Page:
The BFAR said damage to corals and other aquatic resources brought about by China’s aggressive reclamation actvities in some parts of the South China Sea is “600 times” worse than the one caused by the grounding of a US warship on Tubbataha Reef in Palawan in 2013.

This alone, according to Perez, makes such activities a global concern.
“In fish production, per se, the effect is coral degradation, the destruction of corals and the fingerlings and fish larvae. It is where they thrive. But the immediate effect is yet to be studied and quantified. As to the degradation itself, the initial data we have through satellite imaging… is 311 hectares,” he said.

At this time, Perez added, the Philippines cannot bill China for the destruction of the marine resources and that it has to wait for the final decision of the International Tribunal on the Laws of the Seas (Itlos) where Manila filed a memorial last year to contest China’s nine-dash line policy.

A memorial in international law means a complaint or a petition for arbitration.

“We cannot at this point speculate on what’s going to be the decision.

And if ever a decision is made, what will be the course of action? It is important to determine the extent of the damage and then later on, collectively, we think about ways and means on how to probably address that destruction,” Perez said.

2 Responses to ‘Go fish in Panatag but be on alert’

  1.  Ande Llorente says:
    In order for the Philippines to help the fishermen in their livelihood, these fishermen MUST be escorted by the two refurbished ships obtained from the U.S. otherwise, the Chines Coast Guard will again be driven away like what happened in 2012 when the Aquino administration failed to help those fishermen that were driven by the Chinese. If the Philippines claim that the Scarborough Shoal is part of the Philippines under the UNCLOS, the 200 nautical miles Exclusive Economic Zone, then by all means those fishermen MUST be escorted starting YESTERDAY, instead of waiting for another incidents involving those fishermen. When is this administration going to learn a lesson or two…do something to help these fishermen do their living and also let the Navy trained their skills in seamanship….besides if those ships are not used, they will get RUSTY….and break when operated….Wake Up…and show the Filipino flag against these aggressive and “bullying” Chinese “land grabbers .”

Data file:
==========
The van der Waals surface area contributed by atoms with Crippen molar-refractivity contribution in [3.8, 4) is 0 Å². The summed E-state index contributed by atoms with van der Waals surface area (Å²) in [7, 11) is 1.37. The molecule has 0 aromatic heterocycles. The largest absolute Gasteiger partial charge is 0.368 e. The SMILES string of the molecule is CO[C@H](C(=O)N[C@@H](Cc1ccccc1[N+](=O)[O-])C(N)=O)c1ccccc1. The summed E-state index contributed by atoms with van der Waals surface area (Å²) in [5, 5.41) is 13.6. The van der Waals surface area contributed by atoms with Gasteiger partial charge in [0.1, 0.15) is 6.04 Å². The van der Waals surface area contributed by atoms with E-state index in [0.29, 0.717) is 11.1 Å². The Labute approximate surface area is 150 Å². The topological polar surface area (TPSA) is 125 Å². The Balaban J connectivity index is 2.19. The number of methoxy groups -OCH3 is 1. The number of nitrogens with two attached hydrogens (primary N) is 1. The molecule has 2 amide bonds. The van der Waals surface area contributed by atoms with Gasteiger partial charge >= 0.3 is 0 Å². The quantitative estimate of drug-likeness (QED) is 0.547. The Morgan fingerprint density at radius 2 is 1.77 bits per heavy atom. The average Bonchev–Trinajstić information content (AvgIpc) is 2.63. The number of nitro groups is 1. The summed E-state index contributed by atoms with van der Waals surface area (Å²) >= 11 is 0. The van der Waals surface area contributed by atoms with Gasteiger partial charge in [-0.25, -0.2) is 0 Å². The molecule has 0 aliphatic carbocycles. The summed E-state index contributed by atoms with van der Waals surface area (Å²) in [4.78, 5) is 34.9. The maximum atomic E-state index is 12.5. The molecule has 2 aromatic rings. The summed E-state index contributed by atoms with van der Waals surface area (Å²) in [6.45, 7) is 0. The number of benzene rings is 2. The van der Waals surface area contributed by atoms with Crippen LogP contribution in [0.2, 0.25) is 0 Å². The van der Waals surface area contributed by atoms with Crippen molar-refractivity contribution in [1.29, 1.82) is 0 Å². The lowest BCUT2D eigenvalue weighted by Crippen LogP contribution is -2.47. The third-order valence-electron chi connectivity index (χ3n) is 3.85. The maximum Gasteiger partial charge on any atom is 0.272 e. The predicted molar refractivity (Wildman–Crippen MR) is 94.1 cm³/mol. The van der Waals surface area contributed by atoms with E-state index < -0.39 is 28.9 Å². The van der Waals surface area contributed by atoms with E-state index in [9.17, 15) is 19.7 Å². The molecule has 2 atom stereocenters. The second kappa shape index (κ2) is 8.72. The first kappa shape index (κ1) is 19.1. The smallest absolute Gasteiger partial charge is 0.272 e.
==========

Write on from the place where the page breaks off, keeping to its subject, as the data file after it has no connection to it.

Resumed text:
2.  domingo says:
    Perez of BFAR mostly makes sense although I can only imagine that he might just be holding back some bit from going all out against our fishermen venturing into the disputed area for fear of displeasing pnoy and his war mongering moronic cabal. Perez is correct when he says that our fish requirements are not totally dependent on what we harvest from the sea. A big portion of it are from captive fish raised from inland dishonest so if we need to we can increase our inland fisheries rather than go to a ridiculous confrontation with China for this. As expected lady gaga valte true to form joins the dumb and dumber gang of catapang and del Rosario to say that our fishermen can fish in the disputed shoal anytime “without any permission from China!” And adding to the gang is this corrupt to the hilt alcala who is dragging Indonesia into the fray and I will bet the indonesians are not too happy with this. I suggest these dumb and dumber gang be put on a fishing boat and set adrift within the disputed shoal to confront the Chinese ships so we will see how brave they truly are. The problem with them is they can all pontificate bravely within their air conditioned offices with an accommodating media to push our poor Fisher folks to a danger they don’t get exposed to themselves.

Chief News Editor: Sol Jose Vanzi